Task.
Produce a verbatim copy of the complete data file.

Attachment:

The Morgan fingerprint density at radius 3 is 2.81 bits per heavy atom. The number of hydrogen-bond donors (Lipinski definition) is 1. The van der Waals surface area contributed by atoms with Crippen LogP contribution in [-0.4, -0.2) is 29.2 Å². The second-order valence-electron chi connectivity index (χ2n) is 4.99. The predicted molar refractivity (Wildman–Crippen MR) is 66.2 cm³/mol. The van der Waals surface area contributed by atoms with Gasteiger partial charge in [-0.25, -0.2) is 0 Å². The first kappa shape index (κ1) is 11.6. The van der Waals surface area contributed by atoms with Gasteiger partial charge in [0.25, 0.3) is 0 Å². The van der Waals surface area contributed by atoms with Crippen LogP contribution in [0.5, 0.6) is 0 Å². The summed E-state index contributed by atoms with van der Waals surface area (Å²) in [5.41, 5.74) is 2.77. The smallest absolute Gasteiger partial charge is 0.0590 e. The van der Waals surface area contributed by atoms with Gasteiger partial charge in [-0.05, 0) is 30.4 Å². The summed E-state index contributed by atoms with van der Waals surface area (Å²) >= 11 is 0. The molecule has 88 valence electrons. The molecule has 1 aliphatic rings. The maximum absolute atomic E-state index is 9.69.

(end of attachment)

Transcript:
The Morgan fingerprint density at radius 3 is 2.81 bits per heavy atom. The number of hydrogen-bond donors (Lipinski definition) is 1. The van der Waals surface area contributed by atoms with Crippen LogP contribution in [-0.4, -0.2) is 29.2 Å². The second-order valence-electron chi connectivity index (χ2n) is 4.99. The predicted molar refractivity (Wildman–Crippen MR) is 66.2 cm³/mol. The van der Waals surface area contributed by atoms with Gasteiger partial charge in [-0.25, -0.2) is 0 Å². The first kappa shape index (κ1) is 11.6. The van der Waals surface area contributed by atoms with Gasteiger partial charge in [0.25, 0.3) is 0 Å². The van der Waals surface area contributed by atoms with Crippen LogP contribution in [0.5, 0.6) is 0 Å². The summed E-state index contributed by atoms with van der Waals surface area (Å²) in [5.41, 5.74) is 2.77. The smallest absolute Gasteiger partial charge is 0.0590 e. The van der Waals surface area contributed by atoms with Gasteiger partial charge in [-0.05, 0) is 30.4 Å². The summed E-state index contributed by atoms with van der Waals surface area (Å²) >= 11 is 0. The molecule has 88 valence electrons. The molecule has 1 aliphatic rings. The maximum absolute atomic E-state index is 9.69.